I'm not sure what to expect from the Rand report on earnings losses that was prepared for the California Commission on Health Safety and Workers' Compensation as directed by the legislature in SB 863 to determine the handling of the $120 million slush fund.
The idea of the slush fund was suspect from the start - it was a last minute compromise with no boundaries, no rules established, to get SB 863 passed.
It's purpose was to provide additional indemnity to injured workers with disproportionate earnings losses.
The problem from what Rand is reporting is that nearly all injured workers - at least the demographic studied - have disproportionate earnings losses.
The report says the average decline in post-injury earnings for permanently disabled workers is 42.1%.
But it's shocking that the report finds that workers with impairment ratings of 1% to 4% have an average decline in earnings of 30.9%.
And for workers with impairment ratings of 95% to 99%, the loss in earnings is 93.6%.
Either something is seriously wrong overall with workers' compensation, or something is seriously wrong with this study.
The report states, "Even uninjured workers, on average, show a 15% decline in earnings when observed during a similar period of time. This highlights the primary limitation of using actual earnings to estimate the impact of an injury – individual earnings could decline for many reasons, some of which have nothing to do with the injury."
Frankly, drawing any meaningful conclusion from this study relative to policy implementation is going to be very difficult if the Average Joe Worker over the course of the study time table has a 15% decline in earnings. This conclusion seems
The report authors assume 60,000 workers will be permanently disabled each year. I just don't see buy that - I think the number is much, much higher than that. Over 350,000 applications for adjudication of claim are filed every year with the workers' compensation appeals board district offices and most of those settle with some payment of permanent partial disability indemnity.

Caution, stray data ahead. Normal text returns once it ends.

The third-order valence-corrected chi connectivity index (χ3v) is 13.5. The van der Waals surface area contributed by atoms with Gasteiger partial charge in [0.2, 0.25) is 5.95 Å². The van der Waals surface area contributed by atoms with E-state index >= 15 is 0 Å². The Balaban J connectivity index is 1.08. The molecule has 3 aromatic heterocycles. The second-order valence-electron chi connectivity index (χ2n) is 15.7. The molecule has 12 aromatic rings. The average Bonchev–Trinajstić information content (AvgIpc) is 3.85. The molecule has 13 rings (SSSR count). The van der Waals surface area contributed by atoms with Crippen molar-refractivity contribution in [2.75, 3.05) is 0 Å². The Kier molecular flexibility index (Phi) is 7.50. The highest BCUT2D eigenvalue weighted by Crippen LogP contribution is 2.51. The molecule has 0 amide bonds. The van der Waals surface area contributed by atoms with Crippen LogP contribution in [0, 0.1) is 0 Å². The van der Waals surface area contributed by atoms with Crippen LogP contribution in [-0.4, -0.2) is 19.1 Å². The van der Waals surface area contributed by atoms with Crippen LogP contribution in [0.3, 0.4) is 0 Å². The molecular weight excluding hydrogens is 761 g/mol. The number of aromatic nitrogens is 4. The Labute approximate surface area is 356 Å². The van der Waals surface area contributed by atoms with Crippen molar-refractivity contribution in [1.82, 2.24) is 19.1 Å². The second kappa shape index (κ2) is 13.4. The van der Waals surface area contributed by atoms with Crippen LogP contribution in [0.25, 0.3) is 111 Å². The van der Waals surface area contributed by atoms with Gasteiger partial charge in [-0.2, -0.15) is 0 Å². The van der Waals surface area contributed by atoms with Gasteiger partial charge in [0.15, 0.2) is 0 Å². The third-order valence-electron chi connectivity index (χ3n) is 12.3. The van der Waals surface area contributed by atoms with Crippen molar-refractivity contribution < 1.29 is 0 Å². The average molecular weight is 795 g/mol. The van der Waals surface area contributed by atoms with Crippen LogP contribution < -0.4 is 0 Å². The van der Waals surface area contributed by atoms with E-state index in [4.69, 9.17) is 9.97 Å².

The authors also state that 34,380 of those workers −57.3% − will not return to their at-injury employer within two years after the injury and that 84.9% of workers who do not return to their at-injury employer, or about 29,000 employees, will experience above-average earnings losses.
Something is amiss.
The authors believe that this demonstrated decline is due primarily to attrition of workers from the EDD database over time (e.g., because of retirement, exiting the labor force, moving, etc.).
One of the premises of the study is to provide a definition of what is "disproportionately low in comparison to their earnings loss" within the meaning of section 139.48 of the CA Labor Code.
The study authors acknowledge three inherent, and big, limitations in their study:
"One is a lack of post-injury income other than earnings reported to the EDD. An individual’s actual post-injury income will include many sources that are not reported to the EDD (e.g., retirement or disability benefits). Because these are ignored in this work, it is likely that the estimates here overstate the post-injury decline in earnings and overstate the number of potential beneficiaries. Another source of uncertainty is the potential behavioral response by workers as a result of the new payment. We used a very wide range – double – of potential beneficiaries to capture this effect, but it could be improved over time as the use of the SJDB is monitored. Finally, while the aggregate benefit level is fixed
in the statute ($120 million), key factors such as the number of injured workers and economic conditions vary over time. Without knowing how many injuries there will be, and how many of those injuries will be significant enough to lead to economic losses large enough to make someone eligible for this program, it is impossible to predict exactly what the aggregate program cost will be."
Honestly - back to the drawing board on this. The Rand study is incomplete, error prone and should not be the basis at this time for such a huge change in policy. The premise behind the study is flawed.
The authors are focused on defining "disproportionately low" empirically, but the empirical evidence itself is flawed.
Rather, it seems to me that the "director" (as used in LC 139.48) should dictate FIRST what the eligibility framework is going to be - e.g. only 70% or greater PD ratings such as required to qualify for the inflation adjusted "life pension" payments.
As proposed by Rand, this program is doomed to failure. CHSWC should reject the proposals by Rand, the director should redefine the limitations of the program as authorized by the law, and Rand should go back to the drawing board for a new proposal.